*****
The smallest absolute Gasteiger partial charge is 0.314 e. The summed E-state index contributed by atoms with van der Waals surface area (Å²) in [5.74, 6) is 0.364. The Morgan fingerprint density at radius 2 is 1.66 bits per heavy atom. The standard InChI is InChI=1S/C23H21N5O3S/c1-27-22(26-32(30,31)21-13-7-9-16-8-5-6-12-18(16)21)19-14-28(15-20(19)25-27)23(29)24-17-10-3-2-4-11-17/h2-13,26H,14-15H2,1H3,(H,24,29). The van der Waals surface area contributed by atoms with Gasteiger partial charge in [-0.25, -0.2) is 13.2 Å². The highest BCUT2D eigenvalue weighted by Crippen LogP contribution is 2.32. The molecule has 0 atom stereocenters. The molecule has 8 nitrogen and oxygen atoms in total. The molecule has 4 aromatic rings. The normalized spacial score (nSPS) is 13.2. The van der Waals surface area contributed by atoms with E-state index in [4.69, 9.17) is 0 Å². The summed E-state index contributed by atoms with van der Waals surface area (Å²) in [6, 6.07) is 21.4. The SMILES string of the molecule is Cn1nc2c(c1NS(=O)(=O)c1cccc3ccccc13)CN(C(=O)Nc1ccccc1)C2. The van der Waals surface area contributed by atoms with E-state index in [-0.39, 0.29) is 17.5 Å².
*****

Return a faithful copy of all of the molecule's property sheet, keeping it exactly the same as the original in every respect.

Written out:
The smallest absolute Gasteiger partial charge is 0.314 e. The summed E-state index contributed by atoms with van der Waals surface area (Å²) in [5.74, 6) is 0.364. The Morgan fingerprint density at radius 2 is 1.66 bits per heavy atom. The standard InChI is InChI=1S/C23H21N5O3S/c1-27-22(26-32(30,31)21-13-7-9-16-8-5-6-12-18(16)21)19-14-28(15-20(19)25-27)23(29)24-17-10-3-2-4-11-17/h2-13,26H,14-15H2,1H3,(H,24,29). The van der Waals surface area contributed by atoms with Gasteiger partial charge in [-0.25, -0.2) is 13.2 Å². The highest BCUT2D eigenvalue weighted by Crippen LogP contribution is 2.32. The molecule has 0 atom stereocenters. The molecule has 8 nitrogen and oxygen atoms in total. The molecule has 4 aromatic rings. The normalized spacial score (nSPS) is 13.2. The van der Waals surface area contributed by atoms with E-state index in [4.69, 9.17) is 0 Å². The summed E-state index contributed by atoms with van der Waals surface area (Å²) in [6, 6.07) is 21.4. The SMILES string of the molecule is Cn1nc2c(c1NS(=O)(=O)c1cccc3ccccc13)CN(C(=O)Nc1ccccc1)C2. The van der Waals surface area contributed by atoms with E-state index in [-0.39, 0.29) is 17.5 Å².